Irritable Bowel Syndrome
This information is intended only to provide general guidance. It does not provide definitive medical advice. It is important that you consult your doctor about your specific condition.
What is irritable bowel syndrome?
Irritable bowel syndrome (IBS) is a condition in which the intestine does not function normally. Patients with irritable bowel syndrome (IBS) have abdominal pain, cramping, and/or bloating, usually associated with a change in bowel movements (diarrhea, constipation, or both). The discomfort may be relieved by moving the bowels. Other common symptoms include a sensation of incomplete evacuation of stools and mucus in the stools. The symptoms typically have been present for several months or longer, although not necessarily every day. There is no other disease or injury that could be causing the pain or bowel symptoms. Other names for irritable bowel syndrome (IBS) include spastic colon and mucus colitis. There are several subtypes of irritable bowel syndrome based on the consistency of the stool:
1. constipation-predominant irritable bowel syndrome;
2. diarrhea-predominant irritable bowel syndrome; and
3. mixed irritable bowel syndrome, in which both diarrhea and constipation occur frequently at different times.
What causes irritable bowel syndrome?
Irritable bowel syndrome (IBS) is due to a combination of abnormal processes that together cause the symptoms. These abnormalities may be physical, psychological, or dietary:
Abnormal muscular coordination (motility) of the intestine
Food, fluid, and stool are propelled through the intestine by peristalsis, muscular contractions sweeping down the intestine. Slow motility can cause constipation or bloating, and overly fast motility can cause diarrhea. Spasms of the muscles can cause pain or other symptoms. Some irritable bowel syndrome (IBS) patients have overly reactive intestinal motility, in which the muscular activity is dramatically increased by stress or eating.
Brain-gut communication problems
The brain and gut (intestines) communicate by nerves, with sensations from the intestine reaching the brain and signals from the brain affecting the intestine. Problems with this brain- gut communication can contribute to irritable bowel syndrome (IBS) symptoms.
Abnormal pain sensation
Irritable bowel syndrome (IBS) patients have a lower pain threshold in the intestine. The intestine is overly sensitive, so it takes a smaller amount of stretching of the bowel by gas or food to cause pain or an urge to have a bowel movement, compared to people without irritable bowel syndrome (IBS). The brain may process sensations and pain signals from the intestine differently in people with irritable bowel syndrome (IBS). Sensations that would not even be noticed by normal individuals may be interpreted as pain or urgency by the brain in patients with irritable bowel syndrome (IBS).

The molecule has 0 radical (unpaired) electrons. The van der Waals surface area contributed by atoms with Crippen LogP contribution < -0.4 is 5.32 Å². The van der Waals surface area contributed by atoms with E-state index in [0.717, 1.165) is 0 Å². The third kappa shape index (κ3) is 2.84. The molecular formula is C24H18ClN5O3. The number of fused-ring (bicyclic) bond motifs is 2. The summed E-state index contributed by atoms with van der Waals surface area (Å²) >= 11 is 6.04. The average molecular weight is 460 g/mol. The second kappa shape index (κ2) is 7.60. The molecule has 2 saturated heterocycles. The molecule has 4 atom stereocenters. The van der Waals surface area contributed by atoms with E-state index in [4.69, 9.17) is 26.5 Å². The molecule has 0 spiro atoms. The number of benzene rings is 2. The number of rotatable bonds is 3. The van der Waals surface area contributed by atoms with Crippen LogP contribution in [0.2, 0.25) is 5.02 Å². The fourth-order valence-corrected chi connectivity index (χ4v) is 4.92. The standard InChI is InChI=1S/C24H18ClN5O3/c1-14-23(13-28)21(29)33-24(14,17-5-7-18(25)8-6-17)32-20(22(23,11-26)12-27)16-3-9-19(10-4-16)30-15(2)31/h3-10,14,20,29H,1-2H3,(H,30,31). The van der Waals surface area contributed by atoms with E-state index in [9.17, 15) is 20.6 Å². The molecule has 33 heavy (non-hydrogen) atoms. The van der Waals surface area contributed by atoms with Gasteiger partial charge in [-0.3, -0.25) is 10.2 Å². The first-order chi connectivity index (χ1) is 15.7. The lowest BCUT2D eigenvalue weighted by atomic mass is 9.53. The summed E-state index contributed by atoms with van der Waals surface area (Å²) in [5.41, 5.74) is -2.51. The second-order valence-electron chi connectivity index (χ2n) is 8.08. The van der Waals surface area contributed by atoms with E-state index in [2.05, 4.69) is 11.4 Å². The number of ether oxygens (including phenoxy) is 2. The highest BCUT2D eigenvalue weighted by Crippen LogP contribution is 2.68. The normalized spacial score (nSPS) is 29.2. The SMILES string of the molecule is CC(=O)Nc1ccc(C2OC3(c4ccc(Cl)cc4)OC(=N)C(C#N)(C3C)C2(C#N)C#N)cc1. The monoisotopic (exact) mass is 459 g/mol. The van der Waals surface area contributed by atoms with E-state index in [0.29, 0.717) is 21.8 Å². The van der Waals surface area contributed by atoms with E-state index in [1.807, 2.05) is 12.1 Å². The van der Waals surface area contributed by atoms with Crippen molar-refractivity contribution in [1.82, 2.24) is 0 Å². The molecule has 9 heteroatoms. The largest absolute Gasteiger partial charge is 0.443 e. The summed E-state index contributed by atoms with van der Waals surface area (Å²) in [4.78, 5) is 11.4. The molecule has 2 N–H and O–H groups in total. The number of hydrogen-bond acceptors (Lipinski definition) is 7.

Psychological problems and stress
Psychological problems, such as anxiety, panic disorder, depression, and post-traumatic stress disorder, are frequently found in irritable bowel syndrome (IBS) patients. Other irritable bowel syndrome (IBS) patients have no psychological problems. Stress worsens digestive symptoms and certainly can contribute to irritable bowel syndrome (IBS). Lack of sleep can contribute to irritable bowel syndrome. People who have suffered past physical or sexual abuse are particularly prone to develop irritable bowel syndrome.
Irritable bowel syndrome (IBS) symptoms may be triggered by foods rich in carbohydrates, fats, or spices, or by alcohol. Some patients cannot digest or absorb particular types of food, such as lactose (in dairy products), fructose (in certain fruits and syrups), or gluten (in wheat). A lack of fiber in the diet may contribute to irritable bowel syndrome (IBS).
There are hundreds of species of bacteria, numbering in the thousands, normally living in the human colon (large intestine). If some species of bacteria become more predominant, they can cause digestive symptoms. This can occur after use of antibiotics, certain illnesses, or alterations in intestinal motility. A more favorable balance of bacteria in the colon can be achieved by taking probiotics, which are capsules or other preparations of "good" bacteria. However, the quality and specific contents vary greatly among different brands of probiotics. Your doctor can help you choose the proper probiotic.